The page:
One might begin to ponder the inconsistent track record of the feature films of the "Friends" cast, but it really doesn't matter much anymore, as they all could retire after the last audience clap echos throughout the studio, anyhow. Yet, there's something unfortunate about that, as at least most of the cast members have shown noticable improvement since the begining; Perry's sarcastic humor and impressive timing still continues to go strong and Aniston's warmth and ability to show emotion has matured and grown over the years. While "Friends" looks to be on its way out after this season, one wonders what NBC will groom to replace it in its Thursday night slot. Personally, I'm hoping for the often supremely funny and inspired "Scrubs" (in my opinion, the funniest show on network TV right now).

Although I think the show's reached it's point of conclusion and still continued, it's fun to look back at some of these earlier episodes, where the cast and writers were really at their best.


VIDEO: If you've seen any of the past season releases, you know what to expect. As with the first and second season episodes, these are also presented in their original 1.33:1 full-frame aspect ratio. As with the first season's effort, these certainly aren't reference quality, but they do look more consistently pleasing visually than these episodes do when they're broadcast in syndication these days. Sharpness and detail are smooth and consistent, as each of the episodes remained crisp and well-defined.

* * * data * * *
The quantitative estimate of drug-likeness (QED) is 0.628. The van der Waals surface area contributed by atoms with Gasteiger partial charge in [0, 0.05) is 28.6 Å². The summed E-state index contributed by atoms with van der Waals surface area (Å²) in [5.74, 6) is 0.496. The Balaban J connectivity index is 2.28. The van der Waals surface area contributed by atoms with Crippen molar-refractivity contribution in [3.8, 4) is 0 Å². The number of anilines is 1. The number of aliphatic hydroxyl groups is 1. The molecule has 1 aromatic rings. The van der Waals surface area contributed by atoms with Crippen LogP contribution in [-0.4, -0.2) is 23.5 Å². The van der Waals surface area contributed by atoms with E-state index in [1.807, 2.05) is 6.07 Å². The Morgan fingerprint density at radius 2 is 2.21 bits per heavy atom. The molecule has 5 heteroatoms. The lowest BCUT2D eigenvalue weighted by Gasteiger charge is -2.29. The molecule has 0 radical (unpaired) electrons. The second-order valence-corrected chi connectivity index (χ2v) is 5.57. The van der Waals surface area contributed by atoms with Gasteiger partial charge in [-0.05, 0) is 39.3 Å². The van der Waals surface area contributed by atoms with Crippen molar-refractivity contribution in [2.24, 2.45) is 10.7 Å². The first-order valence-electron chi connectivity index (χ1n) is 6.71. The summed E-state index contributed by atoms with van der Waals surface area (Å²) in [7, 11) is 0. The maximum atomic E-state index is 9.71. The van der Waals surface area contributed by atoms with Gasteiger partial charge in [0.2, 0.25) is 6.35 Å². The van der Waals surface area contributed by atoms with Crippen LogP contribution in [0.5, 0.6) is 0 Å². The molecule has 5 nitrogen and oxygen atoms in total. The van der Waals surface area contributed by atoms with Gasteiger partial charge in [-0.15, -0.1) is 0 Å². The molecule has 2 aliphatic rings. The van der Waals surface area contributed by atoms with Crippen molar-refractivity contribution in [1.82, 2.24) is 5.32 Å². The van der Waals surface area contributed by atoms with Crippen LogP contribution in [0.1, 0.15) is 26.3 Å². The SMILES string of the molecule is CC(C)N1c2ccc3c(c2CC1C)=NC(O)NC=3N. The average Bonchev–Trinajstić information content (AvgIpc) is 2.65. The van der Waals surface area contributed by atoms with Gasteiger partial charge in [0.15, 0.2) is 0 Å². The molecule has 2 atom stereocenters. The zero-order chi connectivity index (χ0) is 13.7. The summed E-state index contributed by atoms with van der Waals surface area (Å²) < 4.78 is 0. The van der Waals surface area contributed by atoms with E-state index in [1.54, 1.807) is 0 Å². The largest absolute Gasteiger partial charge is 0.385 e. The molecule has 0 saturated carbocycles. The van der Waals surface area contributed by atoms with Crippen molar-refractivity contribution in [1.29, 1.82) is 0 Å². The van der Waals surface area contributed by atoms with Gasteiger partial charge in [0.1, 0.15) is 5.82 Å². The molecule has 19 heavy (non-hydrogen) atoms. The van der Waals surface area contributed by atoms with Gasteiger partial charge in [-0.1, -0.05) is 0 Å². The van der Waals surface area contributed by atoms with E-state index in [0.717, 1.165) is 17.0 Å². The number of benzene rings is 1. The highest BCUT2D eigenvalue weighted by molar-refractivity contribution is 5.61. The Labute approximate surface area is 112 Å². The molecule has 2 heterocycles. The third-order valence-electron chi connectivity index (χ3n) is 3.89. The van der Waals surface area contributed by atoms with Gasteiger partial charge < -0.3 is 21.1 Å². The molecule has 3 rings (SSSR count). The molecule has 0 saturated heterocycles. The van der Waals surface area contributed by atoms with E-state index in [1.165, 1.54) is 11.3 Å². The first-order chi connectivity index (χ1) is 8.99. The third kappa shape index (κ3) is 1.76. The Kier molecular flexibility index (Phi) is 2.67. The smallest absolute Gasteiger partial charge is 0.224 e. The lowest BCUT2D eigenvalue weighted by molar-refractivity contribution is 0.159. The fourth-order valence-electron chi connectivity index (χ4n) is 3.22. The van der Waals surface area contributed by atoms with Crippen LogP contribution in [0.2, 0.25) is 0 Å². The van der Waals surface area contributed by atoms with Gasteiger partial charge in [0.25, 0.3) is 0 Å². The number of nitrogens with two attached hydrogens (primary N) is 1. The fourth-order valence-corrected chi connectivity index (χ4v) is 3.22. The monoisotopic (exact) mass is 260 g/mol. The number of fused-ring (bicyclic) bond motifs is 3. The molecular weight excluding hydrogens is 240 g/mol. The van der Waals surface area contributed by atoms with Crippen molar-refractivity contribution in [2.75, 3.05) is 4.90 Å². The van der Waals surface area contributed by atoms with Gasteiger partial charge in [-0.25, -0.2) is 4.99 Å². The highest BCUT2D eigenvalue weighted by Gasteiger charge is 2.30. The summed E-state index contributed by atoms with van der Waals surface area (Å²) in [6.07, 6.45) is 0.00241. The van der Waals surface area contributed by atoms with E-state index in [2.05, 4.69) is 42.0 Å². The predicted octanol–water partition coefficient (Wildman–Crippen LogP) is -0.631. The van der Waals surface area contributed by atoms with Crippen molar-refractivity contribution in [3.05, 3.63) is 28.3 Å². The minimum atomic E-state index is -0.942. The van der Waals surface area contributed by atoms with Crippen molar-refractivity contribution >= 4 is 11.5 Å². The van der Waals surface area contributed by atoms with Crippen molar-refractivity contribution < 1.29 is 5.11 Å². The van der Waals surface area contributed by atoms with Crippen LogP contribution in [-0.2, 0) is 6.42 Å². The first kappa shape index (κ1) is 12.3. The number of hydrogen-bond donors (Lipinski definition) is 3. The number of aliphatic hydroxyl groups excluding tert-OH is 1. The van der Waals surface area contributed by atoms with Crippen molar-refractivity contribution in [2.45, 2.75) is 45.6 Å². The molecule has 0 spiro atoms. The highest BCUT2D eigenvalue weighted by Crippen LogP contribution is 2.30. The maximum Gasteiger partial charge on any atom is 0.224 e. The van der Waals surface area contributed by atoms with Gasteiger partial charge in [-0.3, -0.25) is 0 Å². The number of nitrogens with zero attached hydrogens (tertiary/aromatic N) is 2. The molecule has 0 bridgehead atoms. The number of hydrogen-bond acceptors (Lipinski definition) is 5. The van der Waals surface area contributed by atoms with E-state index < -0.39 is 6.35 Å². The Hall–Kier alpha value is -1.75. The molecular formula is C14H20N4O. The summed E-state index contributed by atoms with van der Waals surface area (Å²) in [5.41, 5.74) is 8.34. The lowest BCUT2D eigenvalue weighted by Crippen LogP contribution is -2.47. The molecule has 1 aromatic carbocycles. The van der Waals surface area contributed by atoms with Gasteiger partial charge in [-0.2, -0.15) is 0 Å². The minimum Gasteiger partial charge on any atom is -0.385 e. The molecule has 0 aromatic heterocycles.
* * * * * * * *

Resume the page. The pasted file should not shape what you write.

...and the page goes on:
Some minor flaws once again appear, but certainly nothing serious. Some slight compression artifacts are occasionally seen, as was some minor grain. Thankfully, edge enhancement was not spotted, nor were any other faults. Colors looked well-rendered and bright, with no smearing. Once again, a nice presentation.

SOUND: All of the episodes are presented with newly remastered Dolby Digital 5.0 soundtracks along with the original 2.0 soundtracks. Certainly a dialogue-driven show, most of the audio is concerned with only providing the dialogue. While most of the sound is front-heavy, the score is still nicely reinforced by the surrounds, which also occasionally boast some nice crowd noise. Audio quality is solid, as the dialogue remained crisp and clear, as did the music.

EXTRAS: Executive producers Marta Kauffman, Kevin Bright and David Crane return again for three commentaries on this set - one for "The One Where No One's Ready", one for "The One With The Football" and one for "The One With the Morning After". All of the participants seem to have been recorded separately, and all once again provide a very intelligent discussion of the day-to-day work involved in creating one of the most popular shows on television. We hear about character development, how stories change and are created, and other stories from the set. These are all fine tracks, providing solid insight and interesting tidbits.

Also: Also included are episode previews, highlights of the show's cameos, Ross/Rachel trivia, highlight clips and a tour of Joey and Chandler's apartment with commentary from the costume designer, co-exec producer and art director.

Final Thoughts: The third season of "Friends" was one of its best, with clever writing, good development of the characters and a lot of fun situations. Scattered across the four discs of this set are some of the show's best episodes and quite a few good ones. Warner Brothers has once again put together a very nice set, with good audio/video quality for all the episodes, as well as a few interesting supplements. Recommended.

Buy from







E - M A I L
this review to a friend
Popular Reviews

Sponsored Links
Sponsored Links